#94: Oasis

Oasis (2002) — Dir. Lee Chang-dong

Part of the Top 150 Films series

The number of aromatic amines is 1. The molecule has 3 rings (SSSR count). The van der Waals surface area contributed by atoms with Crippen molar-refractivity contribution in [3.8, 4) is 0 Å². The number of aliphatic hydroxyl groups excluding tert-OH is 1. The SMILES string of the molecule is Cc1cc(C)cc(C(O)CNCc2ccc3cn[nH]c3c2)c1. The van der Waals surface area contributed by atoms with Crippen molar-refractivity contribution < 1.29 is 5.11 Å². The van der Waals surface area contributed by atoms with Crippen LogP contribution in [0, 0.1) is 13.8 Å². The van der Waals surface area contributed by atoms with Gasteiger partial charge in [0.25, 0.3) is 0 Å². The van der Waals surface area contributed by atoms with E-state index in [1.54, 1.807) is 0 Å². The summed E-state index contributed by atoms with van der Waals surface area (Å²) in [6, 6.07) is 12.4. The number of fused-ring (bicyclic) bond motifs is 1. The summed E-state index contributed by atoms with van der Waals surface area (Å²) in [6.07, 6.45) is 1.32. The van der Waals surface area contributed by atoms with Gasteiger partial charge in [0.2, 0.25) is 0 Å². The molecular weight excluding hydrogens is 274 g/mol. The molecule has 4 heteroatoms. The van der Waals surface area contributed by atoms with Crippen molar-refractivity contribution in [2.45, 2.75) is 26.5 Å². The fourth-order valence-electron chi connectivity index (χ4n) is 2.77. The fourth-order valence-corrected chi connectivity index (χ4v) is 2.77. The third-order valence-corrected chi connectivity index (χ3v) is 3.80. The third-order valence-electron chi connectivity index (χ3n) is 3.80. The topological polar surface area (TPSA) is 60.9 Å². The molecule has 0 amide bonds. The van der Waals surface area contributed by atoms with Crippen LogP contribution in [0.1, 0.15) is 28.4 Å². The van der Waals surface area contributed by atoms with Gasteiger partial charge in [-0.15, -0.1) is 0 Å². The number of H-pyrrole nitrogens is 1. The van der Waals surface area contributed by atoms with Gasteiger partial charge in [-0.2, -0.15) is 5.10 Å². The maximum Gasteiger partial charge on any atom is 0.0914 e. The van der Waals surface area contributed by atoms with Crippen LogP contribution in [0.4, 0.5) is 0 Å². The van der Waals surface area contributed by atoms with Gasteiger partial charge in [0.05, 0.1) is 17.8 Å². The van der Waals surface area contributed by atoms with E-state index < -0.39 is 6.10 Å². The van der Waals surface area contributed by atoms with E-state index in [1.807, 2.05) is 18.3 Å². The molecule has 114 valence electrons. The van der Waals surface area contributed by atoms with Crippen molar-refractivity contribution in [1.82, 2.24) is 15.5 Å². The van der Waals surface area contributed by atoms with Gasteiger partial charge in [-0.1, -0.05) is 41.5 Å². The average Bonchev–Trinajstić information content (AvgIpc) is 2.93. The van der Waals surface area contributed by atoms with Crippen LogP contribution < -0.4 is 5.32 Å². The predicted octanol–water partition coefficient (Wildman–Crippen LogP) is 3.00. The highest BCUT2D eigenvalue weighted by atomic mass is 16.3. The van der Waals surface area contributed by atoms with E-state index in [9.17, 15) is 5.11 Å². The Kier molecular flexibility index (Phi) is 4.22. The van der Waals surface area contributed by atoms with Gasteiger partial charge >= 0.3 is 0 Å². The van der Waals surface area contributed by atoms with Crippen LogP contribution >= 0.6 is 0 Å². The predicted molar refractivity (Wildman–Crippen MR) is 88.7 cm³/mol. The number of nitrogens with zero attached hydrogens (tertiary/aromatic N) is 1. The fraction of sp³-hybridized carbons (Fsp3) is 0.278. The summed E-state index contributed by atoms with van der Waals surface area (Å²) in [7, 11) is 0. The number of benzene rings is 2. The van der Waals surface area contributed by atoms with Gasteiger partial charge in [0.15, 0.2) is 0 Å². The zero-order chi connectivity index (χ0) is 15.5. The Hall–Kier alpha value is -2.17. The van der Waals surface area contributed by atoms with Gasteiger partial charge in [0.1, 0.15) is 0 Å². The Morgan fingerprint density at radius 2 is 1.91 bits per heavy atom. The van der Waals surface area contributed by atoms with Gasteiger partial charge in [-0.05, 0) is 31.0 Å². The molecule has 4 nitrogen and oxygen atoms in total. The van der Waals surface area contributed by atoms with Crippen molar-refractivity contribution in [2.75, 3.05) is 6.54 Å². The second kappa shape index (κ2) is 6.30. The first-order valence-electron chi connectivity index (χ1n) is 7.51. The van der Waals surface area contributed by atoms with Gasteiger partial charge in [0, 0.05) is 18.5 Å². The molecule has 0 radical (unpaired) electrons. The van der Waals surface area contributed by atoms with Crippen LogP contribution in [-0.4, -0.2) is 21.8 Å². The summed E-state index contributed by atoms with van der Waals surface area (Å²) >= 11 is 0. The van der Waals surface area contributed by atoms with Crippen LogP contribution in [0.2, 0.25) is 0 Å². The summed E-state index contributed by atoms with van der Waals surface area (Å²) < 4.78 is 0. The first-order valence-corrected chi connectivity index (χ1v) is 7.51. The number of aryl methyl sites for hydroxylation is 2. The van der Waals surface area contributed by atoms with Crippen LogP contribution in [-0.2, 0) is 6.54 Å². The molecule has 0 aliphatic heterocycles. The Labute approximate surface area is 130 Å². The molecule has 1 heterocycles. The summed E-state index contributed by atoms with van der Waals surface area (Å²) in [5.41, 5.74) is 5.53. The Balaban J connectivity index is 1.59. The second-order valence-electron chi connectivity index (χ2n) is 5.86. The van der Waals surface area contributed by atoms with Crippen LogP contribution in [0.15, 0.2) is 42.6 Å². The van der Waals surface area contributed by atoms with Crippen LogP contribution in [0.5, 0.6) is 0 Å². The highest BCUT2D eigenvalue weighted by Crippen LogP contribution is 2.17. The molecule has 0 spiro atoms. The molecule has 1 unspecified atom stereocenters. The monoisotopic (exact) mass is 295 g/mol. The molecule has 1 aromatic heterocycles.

If Oasis were made 100 times with 100 permutations, 99 of the resulting films would be dreadful. Changing a line of dialogue or camera placement would have the potential to throw the tone of the film entirely off-kilter into “Very Special Movie” territory. A young man released from prison visits the widow of the man he killed drink-driving. There he meets her daughter, wheelchair bound with cerebral palsy. The two hit it off. As a love story, it’s challenging yet tender. As a glance at modern society and its treatment of outsiders, it’s humanistic yet scathing. As a performance showcase, it’s unparalleled in modern cinema. Sol Kyung-gu, as the ex-con, and Moon So-ri, as the daughter, are extraordinary in extraordinarily difficult roles, inviting empathy with a glance or smile. Given the film’s direction as it goes on, it’s amazing how something so beautiful can emerge from something so initially off-putting.